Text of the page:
Emoji—little pictograms built into many mobile OSs—are a playful lingua franca of text chat online. We asked participants to describe Berkman in up to nine emoji.  On the back of the card, we asked them to describe in words what their emojis meant.


metaLabyrinth: Exploring values, challenges, and dreams.

Participants answered a series of questions about the values, practice, ambitions, and fears attending their work at the Center. The questions were presented in the form of a "maze book": a physical pamphlet cut and folded to allow multiple, user-determined routes through the pages and the prompts printed on them.


Time Capsule: Telling the Center’s story for deep time.

In small groups, participants nominated items to place in a time capsule to be opened in one hundred years. They were prompted to consider communication in deep time, pondering such precedents as the Voyager Golden Record and designs for communicating the dangers of nuclear waste to visitors thousands of years in the future. Each group generated a long list, selected seven final objects, and drew them alongside short written descriptions.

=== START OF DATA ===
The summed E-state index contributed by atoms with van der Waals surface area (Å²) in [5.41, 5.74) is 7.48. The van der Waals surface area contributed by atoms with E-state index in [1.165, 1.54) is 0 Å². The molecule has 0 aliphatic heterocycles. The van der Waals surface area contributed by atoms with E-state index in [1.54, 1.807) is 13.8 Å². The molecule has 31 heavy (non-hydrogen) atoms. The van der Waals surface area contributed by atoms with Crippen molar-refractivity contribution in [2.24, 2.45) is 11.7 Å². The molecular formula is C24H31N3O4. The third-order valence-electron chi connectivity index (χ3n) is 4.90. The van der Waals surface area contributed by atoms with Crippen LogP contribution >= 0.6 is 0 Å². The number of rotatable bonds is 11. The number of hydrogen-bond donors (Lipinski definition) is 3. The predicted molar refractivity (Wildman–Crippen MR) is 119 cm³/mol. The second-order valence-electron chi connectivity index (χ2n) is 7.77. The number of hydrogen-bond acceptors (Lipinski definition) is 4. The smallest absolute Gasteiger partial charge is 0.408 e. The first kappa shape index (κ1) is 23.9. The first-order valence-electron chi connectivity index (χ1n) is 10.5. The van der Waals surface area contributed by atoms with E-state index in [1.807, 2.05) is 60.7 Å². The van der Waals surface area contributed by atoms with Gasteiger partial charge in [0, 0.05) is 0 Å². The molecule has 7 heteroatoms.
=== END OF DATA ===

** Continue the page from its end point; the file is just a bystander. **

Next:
Scalar Metaphors: It’s never all one thing or all the other.

Just about everyone at Berkman agrees that the center contains multitudes. We asked groups of participants to formulate a set of dichotomies to complete the following sentence: "At its best, Berkman is most like a ______" (Carpenter/Alchemist; Lamp/Mirror; Curly Fries/House Salad). 

They then shared these with the larger group and everyone identified where they thought the Center should fall on a scale from one semiotic extreme to the other. Finally, individuals selected the dichotomy they found most evocative.

Six dichotomies accrued the most votes. In these dots, you can detect the lively debates that animate life at the Center. How to work with or against power, how to collaborate, and how to effect positive change. The responses offer us ways of thinking about symbolic summations of the Center’s spirit.